There are fit and healthy 27 year-old traders. And there are ultra-marathon runners who run into the office at 6am wearing a 26 pound backpack. Sergey Ionov is one of the latter.
We've reported on the strange correlation between working in financial services and running ultra marathons before. Anything from 20% to 30% of the participants in these grueling events work in finance. Ionov is among them.
"At the end of the day you go to the medical check-point and have the swarms of ticks you’ve collected somewhere in the swamps removed from your skin,” he tells FinBuzz of his 250km six day run through Brazil. Ionov prepared for the experience by running into Morgan Stanley's London office carrying the heavy backpack and wearing wet shoes. If you don't inure your feet to the damp you can, "have a whole leg turning into a huge blister," he says.
All of this is apparently good for your career. "I normally work 12 hours in a row and get very tired. It helps you to relax and even find better solutions to work-related problems,” says Ionov. Running ultra marathons and raising money for charity also makes colleagues think better of you: "They know you have achieved something great in spheres of life other than finance and at the same time you are able to fulfill your daily duties professionally.” Anyone else thinking of running through swamps is advised to 'just do it' and have a consistent training plan.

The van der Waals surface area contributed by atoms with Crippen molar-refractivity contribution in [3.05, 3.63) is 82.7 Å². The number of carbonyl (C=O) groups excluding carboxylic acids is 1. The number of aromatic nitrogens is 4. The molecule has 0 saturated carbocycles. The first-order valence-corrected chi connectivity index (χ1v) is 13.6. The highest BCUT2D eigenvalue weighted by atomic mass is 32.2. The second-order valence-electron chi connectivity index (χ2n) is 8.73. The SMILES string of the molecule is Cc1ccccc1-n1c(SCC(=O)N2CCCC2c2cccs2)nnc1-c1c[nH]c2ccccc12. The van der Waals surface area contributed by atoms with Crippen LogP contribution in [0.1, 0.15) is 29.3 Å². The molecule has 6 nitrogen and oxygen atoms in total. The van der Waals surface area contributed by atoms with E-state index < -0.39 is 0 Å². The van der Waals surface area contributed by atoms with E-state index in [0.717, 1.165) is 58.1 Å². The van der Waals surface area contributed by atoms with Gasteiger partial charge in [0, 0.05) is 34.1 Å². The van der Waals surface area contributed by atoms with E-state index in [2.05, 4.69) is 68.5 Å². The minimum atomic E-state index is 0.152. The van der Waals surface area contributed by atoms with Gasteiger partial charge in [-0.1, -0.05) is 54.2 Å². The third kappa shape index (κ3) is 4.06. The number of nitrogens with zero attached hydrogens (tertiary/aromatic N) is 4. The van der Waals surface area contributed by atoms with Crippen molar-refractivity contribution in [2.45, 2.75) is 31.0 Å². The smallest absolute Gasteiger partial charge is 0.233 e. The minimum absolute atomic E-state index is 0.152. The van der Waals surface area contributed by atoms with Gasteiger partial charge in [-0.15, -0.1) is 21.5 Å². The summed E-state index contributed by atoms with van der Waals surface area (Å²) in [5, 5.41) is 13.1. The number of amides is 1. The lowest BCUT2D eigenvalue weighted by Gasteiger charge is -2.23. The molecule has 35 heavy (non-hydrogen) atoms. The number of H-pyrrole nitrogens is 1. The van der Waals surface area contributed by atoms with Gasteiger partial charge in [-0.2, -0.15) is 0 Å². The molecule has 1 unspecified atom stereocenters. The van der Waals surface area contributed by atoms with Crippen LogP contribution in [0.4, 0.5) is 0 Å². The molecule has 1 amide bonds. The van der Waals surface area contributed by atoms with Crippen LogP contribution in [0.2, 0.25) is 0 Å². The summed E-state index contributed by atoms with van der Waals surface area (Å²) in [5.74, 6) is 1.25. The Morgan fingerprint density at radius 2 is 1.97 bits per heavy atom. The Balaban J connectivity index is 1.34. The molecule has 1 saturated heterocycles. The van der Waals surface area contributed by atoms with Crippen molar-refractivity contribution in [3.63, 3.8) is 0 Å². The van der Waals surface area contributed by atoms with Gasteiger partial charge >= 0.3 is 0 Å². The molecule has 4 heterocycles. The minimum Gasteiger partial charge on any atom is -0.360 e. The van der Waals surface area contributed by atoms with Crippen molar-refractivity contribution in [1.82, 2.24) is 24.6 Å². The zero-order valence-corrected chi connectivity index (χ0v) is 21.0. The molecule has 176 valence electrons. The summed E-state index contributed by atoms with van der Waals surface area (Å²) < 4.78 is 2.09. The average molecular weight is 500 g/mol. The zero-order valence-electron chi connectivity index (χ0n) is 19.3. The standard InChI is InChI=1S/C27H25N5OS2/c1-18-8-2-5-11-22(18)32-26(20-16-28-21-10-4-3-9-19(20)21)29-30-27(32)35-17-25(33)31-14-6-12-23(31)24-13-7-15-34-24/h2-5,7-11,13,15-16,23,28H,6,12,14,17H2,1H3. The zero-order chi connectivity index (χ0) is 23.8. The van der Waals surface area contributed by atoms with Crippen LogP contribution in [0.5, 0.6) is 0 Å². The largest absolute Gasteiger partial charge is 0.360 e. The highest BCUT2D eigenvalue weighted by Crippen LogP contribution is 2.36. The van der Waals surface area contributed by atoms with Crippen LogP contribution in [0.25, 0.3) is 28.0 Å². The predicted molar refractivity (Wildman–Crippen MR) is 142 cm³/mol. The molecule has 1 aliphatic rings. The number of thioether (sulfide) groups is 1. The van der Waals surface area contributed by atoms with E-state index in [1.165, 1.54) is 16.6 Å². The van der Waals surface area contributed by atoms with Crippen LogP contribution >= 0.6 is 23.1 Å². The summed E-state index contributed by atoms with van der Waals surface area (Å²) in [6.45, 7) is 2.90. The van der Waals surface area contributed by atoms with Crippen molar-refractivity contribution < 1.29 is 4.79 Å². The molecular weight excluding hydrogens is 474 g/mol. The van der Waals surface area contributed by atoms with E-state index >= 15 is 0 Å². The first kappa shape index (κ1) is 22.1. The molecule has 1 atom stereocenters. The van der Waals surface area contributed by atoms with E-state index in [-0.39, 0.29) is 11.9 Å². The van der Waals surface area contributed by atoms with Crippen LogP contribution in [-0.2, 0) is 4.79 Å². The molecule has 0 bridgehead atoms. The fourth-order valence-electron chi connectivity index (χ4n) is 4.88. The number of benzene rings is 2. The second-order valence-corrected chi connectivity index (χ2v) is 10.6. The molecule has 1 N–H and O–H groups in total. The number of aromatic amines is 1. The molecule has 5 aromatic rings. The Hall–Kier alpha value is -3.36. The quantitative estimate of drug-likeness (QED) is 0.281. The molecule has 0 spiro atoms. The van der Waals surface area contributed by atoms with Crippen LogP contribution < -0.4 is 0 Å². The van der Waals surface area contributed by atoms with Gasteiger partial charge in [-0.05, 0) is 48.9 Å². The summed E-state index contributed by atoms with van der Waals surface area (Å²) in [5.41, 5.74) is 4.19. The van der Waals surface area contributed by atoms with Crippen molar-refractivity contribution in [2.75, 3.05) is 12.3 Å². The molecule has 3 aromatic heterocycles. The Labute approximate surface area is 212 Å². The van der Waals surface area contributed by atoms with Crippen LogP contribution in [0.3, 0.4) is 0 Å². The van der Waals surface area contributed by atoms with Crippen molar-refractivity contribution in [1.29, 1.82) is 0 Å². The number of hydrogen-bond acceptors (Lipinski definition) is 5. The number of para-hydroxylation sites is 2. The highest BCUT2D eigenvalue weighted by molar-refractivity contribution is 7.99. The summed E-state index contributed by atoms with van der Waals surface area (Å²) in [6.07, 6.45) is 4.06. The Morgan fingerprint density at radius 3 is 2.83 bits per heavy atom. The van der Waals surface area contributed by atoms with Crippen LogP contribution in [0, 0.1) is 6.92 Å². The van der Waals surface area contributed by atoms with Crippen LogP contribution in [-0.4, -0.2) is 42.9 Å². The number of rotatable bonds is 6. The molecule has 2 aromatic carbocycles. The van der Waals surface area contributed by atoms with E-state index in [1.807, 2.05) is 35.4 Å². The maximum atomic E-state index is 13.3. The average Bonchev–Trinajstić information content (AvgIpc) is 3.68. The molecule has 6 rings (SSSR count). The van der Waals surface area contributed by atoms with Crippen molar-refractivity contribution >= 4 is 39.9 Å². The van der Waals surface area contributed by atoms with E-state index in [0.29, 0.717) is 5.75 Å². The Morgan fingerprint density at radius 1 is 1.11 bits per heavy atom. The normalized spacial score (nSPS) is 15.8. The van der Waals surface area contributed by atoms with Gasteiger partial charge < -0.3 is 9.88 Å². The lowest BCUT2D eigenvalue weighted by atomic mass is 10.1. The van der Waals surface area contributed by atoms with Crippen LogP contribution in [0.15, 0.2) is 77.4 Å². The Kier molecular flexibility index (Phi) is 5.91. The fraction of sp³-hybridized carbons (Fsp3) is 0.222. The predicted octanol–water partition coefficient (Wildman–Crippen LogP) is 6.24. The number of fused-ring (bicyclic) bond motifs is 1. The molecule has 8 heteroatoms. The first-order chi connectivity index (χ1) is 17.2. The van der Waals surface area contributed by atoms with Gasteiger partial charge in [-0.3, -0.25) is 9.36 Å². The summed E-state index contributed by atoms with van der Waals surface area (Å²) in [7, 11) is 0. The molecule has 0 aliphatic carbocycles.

Separately, the Financial Times has unearthed a poorly paid job at the helm of international finance. Admittedly, it's in academia rather than actual financial services, but the job title is assistant professor in international political economy at the prestigious London School of Economics. The pay? $80k. As the FT points out, high London property prices mean you'd be hard pressed to live near to work on that.
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